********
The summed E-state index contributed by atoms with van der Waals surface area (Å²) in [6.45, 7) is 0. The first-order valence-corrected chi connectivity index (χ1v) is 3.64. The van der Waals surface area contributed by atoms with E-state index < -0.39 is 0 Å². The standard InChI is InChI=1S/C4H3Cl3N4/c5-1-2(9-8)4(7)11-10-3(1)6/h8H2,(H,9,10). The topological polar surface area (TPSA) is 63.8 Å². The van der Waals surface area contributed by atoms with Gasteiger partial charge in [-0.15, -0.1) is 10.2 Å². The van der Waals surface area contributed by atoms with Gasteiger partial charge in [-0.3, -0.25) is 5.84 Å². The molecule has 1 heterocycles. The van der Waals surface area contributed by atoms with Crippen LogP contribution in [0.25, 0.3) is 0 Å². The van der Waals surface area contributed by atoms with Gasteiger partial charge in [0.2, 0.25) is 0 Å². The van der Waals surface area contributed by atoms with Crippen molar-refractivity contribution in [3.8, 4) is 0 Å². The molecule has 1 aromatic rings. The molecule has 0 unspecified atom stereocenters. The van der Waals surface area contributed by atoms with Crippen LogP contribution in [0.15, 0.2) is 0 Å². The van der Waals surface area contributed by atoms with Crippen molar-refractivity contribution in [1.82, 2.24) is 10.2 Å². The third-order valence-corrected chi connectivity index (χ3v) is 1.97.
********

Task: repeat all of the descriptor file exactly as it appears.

The summed E-state index contributed by atoms with van der Waals surface area (Å²) in [6.45, 7) is 0. The first-order valence-corrected chi connectivity index (χ1v) is 3.64. The van der Waals surface area contributed by atoms with E-state index < -0.39 is 0 Å². The standard InChI is InChI=1S/C4H3Cl3N4/c5-1-2(9-8)4(7)11-10-3(1)6/h8H2,(H,9,10). The topological polar surface area (TPSA) is 63.8 Å². The van der Waals surface area contributed by atoms with Gasteiger partial charge in [-0.15, -0.1) is 10.2 Å². The van der Waals surface area contributed by atoms with Gasteiger partial charge in [-0.3, -0.25) is 5.84 Å². The molecule has 1 heterocycles. The van der Waals surface area contributed by atoms with Crippen LogP contribution in [0.25, 0.3) is 0 Å². The van der Waals surface area contributed by atoms with Gasteiger partial charge in [0.2, 0.25) is 0 Å². The van der Waals surface area contributed by atoms with Crippen molar-refractivity contribution in [3.8, 4) is 0 Å². The molecule has 1 aromatic rings. The molecule has 0 unspecified atom stereocenters. The van der Waals surface area contributed by atoms with Crippen LogP contribution in [0.15, 0.2) is 0 Å². The van der Waals surface area contributed by atoms with Crippen molar-refractivity contribution in [1.82, 2.24) is 10.2 Å². The third-order valence-corrected chi connectivity index (χ3v) is 1.97.